An interview with the Iranian president was cut short after Christiane Amanpour refused to wear a headscarf

Iranian President Ebrahim Raisi did not show up for his first interview on US soil after CNN’s Christiane Amanpour politely declined his request to wear a headscarf, a reporter said on Twitter. thread on Thursday.

“After weeks of planning and eight hours of setting up translation equipment, lights and cameras, we were ready. But there was no sign of President Rais,” explained Amanpour. “40 minutes after the start of the interview, an aide came. According to him, the president advised me to wear a headscarf because now are the holy months of Muharram and Safari.”

Although Amanpour has previously worn headscarves during interviews in other countries, such as Iran or Afghanistan, she noted that she would not wear a headscarf in a country where it is not required. CBS News Correspondent Lesley Stahl interviewed Raisi last week “60 Minutes” before the death in custody and the protests that followed. The interview took place in Tehran, the capital of Iran, and Stahl wore a headscarf.

“We are in New York, where there is no law or tradition when it comes to headscarves,” the journalist wrote. “I pointed out that no previous Iranian president has ever asked for that when I’ve interviewed them outside of Iran.”

According to Amanpour, he had been informed of Rais’s demand by an aide “widespread protests were hinted at“A woman has died in police custody in Iran right now after she was arrested by the morality police for not covering her hair completely with her hijab.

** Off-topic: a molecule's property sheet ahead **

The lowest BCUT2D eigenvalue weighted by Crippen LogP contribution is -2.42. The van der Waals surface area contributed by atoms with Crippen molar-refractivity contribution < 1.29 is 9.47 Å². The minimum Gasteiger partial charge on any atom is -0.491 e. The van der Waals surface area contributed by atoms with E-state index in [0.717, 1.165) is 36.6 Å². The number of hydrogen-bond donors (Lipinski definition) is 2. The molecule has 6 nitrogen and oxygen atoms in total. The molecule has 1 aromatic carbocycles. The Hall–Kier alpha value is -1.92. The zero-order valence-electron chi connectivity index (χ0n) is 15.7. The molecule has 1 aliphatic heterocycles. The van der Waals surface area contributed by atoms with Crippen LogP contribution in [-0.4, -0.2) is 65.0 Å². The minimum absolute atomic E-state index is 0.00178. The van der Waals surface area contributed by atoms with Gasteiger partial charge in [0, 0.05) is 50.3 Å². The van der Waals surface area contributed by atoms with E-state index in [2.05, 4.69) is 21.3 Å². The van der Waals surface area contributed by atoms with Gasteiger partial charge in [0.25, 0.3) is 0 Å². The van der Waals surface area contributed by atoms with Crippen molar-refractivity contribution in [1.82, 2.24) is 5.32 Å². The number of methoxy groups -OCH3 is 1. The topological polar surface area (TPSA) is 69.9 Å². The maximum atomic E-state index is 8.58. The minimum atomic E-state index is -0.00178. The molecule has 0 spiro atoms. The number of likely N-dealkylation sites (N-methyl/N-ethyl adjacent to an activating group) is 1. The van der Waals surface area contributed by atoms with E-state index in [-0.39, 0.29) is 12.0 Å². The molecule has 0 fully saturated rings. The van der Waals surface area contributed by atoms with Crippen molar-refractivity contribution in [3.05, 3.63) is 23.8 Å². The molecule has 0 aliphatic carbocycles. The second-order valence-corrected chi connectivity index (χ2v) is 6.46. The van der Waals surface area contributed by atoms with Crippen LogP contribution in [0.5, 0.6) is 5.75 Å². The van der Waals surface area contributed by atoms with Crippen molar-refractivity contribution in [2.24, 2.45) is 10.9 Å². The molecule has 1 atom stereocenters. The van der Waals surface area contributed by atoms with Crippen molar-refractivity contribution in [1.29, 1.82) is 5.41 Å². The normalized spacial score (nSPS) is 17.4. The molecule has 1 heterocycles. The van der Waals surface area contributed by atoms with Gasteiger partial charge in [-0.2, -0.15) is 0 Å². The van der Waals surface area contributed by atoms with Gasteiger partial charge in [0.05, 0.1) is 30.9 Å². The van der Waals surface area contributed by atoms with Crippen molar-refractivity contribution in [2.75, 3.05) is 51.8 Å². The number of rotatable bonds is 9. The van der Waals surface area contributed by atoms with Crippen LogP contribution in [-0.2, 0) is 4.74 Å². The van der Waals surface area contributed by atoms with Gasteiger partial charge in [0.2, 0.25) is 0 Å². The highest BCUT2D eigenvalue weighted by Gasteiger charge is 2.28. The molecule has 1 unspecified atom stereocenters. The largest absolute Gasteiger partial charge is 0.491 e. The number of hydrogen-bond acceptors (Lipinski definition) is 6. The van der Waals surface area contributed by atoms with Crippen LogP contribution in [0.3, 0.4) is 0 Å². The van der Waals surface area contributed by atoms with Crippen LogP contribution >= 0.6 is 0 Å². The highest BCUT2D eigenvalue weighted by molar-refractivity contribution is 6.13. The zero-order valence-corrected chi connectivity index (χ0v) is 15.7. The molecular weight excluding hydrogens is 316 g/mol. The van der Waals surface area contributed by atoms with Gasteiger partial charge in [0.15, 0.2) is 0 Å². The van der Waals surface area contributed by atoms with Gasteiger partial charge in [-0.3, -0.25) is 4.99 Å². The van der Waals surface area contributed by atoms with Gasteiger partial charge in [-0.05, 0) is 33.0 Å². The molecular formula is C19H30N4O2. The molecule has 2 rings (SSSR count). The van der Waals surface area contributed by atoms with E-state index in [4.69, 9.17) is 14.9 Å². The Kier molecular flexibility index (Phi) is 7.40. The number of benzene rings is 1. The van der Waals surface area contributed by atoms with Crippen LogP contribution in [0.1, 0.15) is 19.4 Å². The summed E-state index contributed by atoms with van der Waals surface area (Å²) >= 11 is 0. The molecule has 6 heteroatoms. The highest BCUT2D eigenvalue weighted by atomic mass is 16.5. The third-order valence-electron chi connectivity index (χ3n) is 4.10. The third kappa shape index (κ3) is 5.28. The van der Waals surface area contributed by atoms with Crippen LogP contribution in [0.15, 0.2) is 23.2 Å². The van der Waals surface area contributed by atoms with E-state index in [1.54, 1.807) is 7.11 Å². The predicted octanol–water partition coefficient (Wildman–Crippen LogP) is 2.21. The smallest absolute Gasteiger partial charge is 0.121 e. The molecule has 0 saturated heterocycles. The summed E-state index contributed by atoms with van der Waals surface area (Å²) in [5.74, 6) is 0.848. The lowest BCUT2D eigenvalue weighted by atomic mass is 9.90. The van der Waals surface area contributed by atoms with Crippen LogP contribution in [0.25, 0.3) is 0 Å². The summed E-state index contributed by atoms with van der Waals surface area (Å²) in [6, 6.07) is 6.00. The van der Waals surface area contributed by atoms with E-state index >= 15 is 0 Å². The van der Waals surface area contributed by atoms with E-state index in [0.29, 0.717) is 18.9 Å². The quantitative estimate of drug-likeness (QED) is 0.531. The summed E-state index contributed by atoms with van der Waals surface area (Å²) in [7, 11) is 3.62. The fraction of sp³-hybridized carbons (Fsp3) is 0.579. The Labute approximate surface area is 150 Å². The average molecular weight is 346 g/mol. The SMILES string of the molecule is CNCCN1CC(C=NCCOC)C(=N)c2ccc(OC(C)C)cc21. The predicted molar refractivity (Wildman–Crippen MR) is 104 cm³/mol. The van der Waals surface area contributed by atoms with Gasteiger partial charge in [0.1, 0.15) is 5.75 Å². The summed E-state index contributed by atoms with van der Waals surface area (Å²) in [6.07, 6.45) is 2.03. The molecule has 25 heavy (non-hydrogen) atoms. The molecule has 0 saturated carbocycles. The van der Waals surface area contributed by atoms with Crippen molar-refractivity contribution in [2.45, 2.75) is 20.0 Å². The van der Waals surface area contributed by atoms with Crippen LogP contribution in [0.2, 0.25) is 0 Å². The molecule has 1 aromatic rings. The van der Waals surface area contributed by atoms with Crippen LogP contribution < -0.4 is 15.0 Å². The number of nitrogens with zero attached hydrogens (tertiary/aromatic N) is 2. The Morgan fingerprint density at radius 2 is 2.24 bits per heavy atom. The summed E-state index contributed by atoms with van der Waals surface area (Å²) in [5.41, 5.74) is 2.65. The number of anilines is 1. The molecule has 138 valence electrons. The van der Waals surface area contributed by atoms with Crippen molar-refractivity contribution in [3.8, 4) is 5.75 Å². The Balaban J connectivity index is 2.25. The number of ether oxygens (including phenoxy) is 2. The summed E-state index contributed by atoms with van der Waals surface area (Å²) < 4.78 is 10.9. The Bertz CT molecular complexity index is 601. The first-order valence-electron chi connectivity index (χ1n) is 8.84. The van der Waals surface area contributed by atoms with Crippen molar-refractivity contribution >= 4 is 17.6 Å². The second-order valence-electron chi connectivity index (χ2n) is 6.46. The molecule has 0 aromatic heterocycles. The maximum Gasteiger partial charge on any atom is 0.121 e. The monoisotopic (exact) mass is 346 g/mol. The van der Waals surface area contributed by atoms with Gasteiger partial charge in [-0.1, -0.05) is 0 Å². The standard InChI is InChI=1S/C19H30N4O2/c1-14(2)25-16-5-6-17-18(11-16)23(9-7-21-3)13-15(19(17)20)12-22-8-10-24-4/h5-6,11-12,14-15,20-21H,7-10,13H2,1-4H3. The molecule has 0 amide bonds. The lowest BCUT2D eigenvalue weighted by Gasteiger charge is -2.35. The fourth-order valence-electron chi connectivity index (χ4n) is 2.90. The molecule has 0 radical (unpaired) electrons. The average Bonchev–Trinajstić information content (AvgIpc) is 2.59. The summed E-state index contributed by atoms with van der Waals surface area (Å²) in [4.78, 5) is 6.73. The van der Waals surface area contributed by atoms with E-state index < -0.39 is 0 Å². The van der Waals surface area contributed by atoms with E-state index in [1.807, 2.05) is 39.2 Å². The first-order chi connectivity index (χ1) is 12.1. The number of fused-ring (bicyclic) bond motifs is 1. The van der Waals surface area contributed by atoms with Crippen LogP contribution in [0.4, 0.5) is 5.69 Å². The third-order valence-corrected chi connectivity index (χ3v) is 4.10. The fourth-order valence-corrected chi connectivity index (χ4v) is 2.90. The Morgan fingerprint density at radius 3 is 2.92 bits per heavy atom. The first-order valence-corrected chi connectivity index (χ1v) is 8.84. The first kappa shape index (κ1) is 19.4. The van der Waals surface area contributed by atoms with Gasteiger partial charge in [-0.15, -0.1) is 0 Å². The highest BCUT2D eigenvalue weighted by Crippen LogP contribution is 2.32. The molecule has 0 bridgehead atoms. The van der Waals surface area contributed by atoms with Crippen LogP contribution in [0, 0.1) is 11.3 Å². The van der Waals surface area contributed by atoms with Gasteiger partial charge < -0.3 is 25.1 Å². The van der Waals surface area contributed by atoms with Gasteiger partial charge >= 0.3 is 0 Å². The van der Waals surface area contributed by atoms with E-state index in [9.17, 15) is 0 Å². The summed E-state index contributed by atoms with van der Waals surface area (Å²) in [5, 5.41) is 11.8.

“And so we walked away,” Amanpour tweeted. “The interview did not take place. As protests continue and people are being killed in Iran, it would have been an important moment to talk to President Rais.”

Under Iranian law, women must follow a specific dress code based on the country’s interpretation of Sharia. This includes wearing a hijab to cover your hair, as well as wearing loose-fitting clothes to hide your figure, the BBC reports.

Last week, 22-year-old Mahsa Amini from Kurdistan visited Tehran when he was arrested by the morality police for not following the head covering rule. He died while in custody.

Amini died due to medical conditions, police said, saying he suffered a heart attack. Amin’s family denied he had any health problems, and critics and eyewitnesses denied it claimed that the woman was beaten in a police van before falling into a coma.

Since the incident, protests have erupted across Iran in response to Amin’s death. Many women are public burning their hijabs and cutting their hair in solidarity with Amin. At least 17 people have been killed in the protests and internet connection has been cut in many parts of the country.